Mechanosensitive currents in the neurites of cultured mouse sensory neurones


  • J. Hu
  • G.R. Lewin


  • Journal of Physiology


  • J Physiol 577 (Pt.3): 815-828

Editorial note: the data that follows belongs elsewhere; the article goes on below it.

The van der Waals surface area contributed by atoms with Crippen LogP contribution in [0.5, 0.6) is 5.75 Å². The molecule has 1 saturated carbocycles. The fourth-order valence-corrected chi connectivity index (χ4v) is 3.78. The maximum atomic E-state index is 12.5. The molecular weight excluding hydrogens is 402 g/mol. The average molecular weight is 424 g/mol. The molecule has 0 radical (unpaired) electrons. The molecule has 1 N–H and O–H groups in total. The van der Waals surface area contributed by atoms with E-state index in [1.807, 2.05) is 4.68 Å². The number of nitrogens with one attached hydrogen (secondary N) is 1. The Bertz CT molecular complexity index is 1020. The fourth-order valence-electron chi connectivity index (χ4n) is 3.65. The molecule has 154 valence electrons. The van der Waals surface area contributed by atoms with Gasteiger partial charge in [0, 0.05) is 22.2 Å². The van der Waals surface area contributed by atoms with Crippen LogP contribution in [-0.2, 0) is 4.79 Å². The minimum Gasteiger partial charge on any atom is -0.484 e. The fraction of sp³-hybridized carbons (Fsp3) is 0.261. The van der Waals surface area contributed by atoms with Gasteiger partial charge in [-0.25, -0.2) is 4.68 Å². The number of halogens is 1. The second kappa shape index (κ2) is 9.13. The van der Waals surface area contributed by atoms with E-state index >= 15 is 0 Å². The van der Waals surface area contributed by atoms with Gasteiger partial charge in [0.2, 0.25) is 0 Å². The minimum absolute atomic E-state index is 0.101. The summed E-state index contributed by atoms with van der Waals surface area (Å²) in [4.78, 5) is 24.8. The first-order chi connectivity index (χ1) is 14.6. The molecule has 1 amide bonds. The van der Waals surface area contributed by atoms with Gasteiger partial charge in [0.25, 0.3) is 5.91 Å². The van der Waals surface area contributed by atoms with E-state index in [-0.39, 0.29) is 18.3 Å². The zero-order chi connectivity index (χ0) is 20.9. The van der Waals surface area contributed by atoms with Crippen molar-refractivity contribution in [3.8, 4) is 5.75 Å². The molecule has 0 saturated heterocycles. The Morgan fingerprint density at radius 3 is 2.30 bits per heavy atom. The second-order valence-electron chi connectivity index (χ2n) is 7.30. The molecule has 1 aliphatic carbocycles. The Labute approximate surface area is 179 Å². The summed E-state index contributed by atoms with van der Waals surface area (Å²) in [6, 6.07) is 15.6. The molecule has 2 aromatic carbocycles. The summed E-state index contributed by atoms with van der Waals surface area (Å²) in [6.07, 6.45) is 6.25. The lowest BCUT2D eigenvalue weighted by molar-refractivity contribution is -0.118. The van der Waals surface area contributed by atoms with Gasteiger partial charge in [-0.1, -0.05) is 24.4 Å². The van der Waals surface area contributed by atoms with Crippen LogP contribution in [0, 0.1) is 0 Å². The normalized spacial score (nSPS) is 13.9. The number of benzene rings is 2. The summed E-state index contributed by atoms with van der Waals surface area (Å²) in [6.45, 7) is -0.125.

• Almost all sensory neurones in the dorsal root ganglia have a mechanosensory function. The transduction of mechanical stimuli in vivo takes place exclusively at the sensory ending. For cutaneous sensory receptors it has so far proved impossible to directly record the mechanically gated receptor potential due to the small size and inaccessibility of the sensory ending. Here we asked whether mechanosensitive currents are present in the neurites of freshly isolated adult mouse sensory neurones in culture. Virtually all sensory neurone neurites possess currents gated by sub-micron displacement stimuli (92%). Three types of mechanically activated conductance were characterized based on different inactivation kinetics. A rapidly adapting conductance was found in larger sensory neurones with narrow action potentials characteristic of mechanoreceptors. Slowly and intermediate adapting conductance's were found exclusively in putative nociceptive neurones. Mechanically activated currents with similar kinetics were found also after stimulating the cell soma. However, soma currents were only observed in around 60% of cells tested and the displacement threshold was several fold larger than for the neurite (~6 microm). The reversal potential of the rapidly adapting current indicated that this current is largely selective for sodium ions whereas the slowly adapting current is non-selective. It is likely that distinct ion channel entities underlie these two currents. In summary, our data suggest that the high sensitivity and robustness of mechanically gated currents in the sensory neurite make this a useful in vitro model for the mechanosensitive sensory endings in vivo.